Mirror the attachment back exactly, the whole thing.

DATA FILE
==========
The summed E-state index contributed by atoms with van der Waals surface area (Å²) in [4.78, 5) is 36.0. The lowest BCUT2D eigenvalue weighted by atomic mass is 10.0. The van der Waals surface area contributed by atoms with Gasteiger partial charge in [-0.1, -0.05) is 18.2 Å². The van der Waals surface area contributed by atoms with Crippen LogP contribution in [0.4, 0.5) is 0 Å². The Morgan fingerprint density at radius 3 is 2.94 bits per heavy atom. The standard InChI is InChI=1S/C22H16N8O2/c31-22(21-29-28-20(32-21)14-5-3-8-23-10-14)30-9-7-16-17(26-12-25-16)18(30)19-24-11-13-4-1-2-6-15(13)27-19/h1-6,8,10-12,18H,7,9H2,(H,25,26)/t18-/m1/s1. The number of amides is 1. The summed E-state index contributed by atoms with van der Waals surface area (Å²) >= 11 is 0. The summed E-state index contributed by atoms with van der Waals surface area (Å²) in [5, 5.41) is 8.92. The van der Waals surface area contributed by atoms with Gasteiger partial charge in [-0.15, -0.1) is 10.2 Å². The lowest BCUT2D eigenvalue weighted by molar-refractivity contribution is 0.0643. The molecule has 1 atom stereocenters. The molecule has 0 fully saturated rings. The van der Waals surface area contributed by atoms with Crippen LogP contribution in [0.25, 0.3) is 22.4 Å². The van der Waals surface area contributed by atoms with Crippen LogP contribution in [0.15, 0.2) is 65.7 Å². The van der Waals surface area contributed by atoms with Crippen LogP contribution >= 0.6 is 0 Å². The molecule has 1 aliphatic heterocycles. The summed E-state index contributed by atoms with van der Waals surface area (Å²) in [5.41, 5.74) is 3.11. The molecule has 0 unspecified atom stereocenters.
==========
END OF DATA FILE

The summed E-state index contributed by atoms with van der Waals surface area (Å²) in [4.78, 5) is 36.0. The lowest BCUT2D eigenvalue weighted by atomic mass is 10.0. The van der Waals surface area contributed by atoms with Gasteiger partial charge in [-0.1, -0.05) is 18.2 Å². The van der Waals surface area contributed by atoms with Crippen LogP contribution in [0.4, 0.5) is 0 Å². The Morgan fingerprint density at radius 3 is 2.94 bits per heavy atom. The standard InChI is InChI=1S/C22H16N8O2/c31-22(21-29-28-20(32-21)14-5-3-8-23-10-14)30-9-7-16-17(26-12-25-16)18(30)19-24-11-13-4-1-2-6-15(13)27-19/h1-6,8,10-12,18H,7,9H2,(H,25,26)/t18-/m1/s1. The number of amides is 1. The summed E-state index contributed by atoms with van der Waals surface area (Å²) >= 11 is 0. The summed E-state index contributed by atoms with van der Waals surface area (Å²) in [5, 5.41) is 8.92. The van der Waals surface area contributed by atoms with Gasteiger partial charge in [-0.15, -0.1) is 10.2 Å². The lowest BCUT2D eigenvalue weighted by molar-refractivity contribution is 0.0643. The molecule has 1 atom stereocenters. The molecule has 0 fully saturated rings. The van der Waals surface area contributed by atoms with Crippen LogP contribution in [0.25, 0.3) is 22.4 Å². The van der Waals surface area contributed by atoms with Crippen LogP contribution in [0.15, 0.2) is 65.7 Å². The van der Waals surface area contributed by atoms with Crippen LogP contribution >= 0.6 is 0 Å². The molecule has 1 aliphatic heterocycles. The summed E-state index contributed by atoms with van der Waals surface area (Å²) in [5.41, 5.74) is 3.11. The molecule has 0 unspecified atom stereocenters.